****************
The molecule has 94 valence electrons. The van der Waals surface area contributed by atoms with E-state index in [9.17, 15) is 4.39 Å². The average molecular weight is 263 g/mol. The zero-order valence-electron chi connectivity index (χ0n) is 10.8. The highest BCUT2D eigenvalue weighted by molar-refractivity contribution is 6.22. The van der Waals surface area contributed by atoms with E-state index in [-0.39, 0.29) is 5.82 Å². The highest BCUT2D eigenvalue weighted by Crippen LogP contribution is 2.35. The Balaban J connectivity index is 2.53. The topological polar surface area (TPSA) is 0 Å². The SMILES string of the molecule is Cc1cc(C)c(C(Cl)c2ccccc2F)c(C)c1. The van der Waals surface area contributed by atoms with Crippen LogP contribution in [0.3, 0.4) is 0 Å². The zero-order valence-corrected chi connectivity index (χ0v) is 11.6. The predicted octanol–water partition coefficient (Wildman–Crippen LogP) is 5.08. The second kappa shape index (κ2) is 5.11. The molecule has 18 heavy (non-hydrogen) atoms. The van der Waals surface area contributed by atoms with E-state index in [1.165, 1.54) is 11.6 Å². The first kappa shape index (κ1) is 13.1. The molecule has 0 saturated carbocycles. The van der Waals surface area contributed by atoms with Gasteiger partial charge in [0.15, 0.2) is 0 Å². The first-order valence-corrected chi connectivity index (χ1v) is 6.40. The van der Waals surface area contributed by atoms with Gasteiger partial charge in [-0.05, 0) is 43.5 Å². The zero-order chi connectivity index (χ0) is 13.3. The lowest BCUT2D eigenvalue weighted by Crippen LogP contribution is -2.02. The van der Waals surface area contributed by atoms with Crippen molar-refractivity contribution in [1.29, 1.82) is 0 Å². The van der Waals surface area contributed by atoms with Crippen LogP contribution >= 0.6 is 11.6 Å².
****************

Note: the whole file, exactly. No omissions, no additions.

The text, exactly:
The molecule has 94 valence electrons. The van der Waals surface area contributed by atoms with E-state index in [9.17, 15) is 4.39 Å². The average molecular weight is 263 g/mol. The zero-order valence-electron chi connectivity index (χ0n) is 10.8. The highest BCUT2D eigenvalue weighted by molar-refractivity contribution is 6.22. The van der Waals surface area contributed by atoms with E-state index in [-0.39, 0.29) is 5.82 Å². The highest BCUT2D eigenvalue weighted by Crippen LogP contribution is 2.35. The Balaban J connectivity index is 2.53. The topological polar surface area (TPSA) is 0 Å². The SMILES string of the molecule is Cc1cc(C)c(C(Cl)c2ccccc2F)c(C)c1. The van der Waals surface area contributed by atoms with Crippen LogP contribution in [0.3, 0.4) is 0 Å². The zero-order valence-corrected chi connectivity index (χ0v) is 11.6. The predicted octanol–water partition coefficient (Wildman–Crippen LogP) is 5.08. The second kappa shape index (κ2) is 5.11. The molecule has 18 heavy (non-hydrogen) atoms. The van der Waals surface area contributed by atoms with E-state index in [1.165, 1.54) is 11.6 Å². The first kappa shape index (κ1) is 13.1. The molecule has 0 saturated carbocycles. The van der Waals surface area contributed by atoms with Gasteiger partial charge in [0.15, 0.2) is 0 Å². The first-order valence-corrected chi connectivity index (χ1v) is 6.40. The van der Waals surface area contributed by atoms with Gasteiger partial charge in [-0.05, 0) is 43.5 Å². The zero-order chi connectivity index (χ0) is 13.3. The lowest BCUT2D eigenvalue weighted by Crippen LogP contribution is -2.02. The van der Waals surface area contributed by atoms with Crippen molar-refractivity contribution in [1.29, 1.82) is 0 Å². The van der Waals surface area contributed by atoms with Crippen LogP contribution >= 0.6 is 11.6 Å².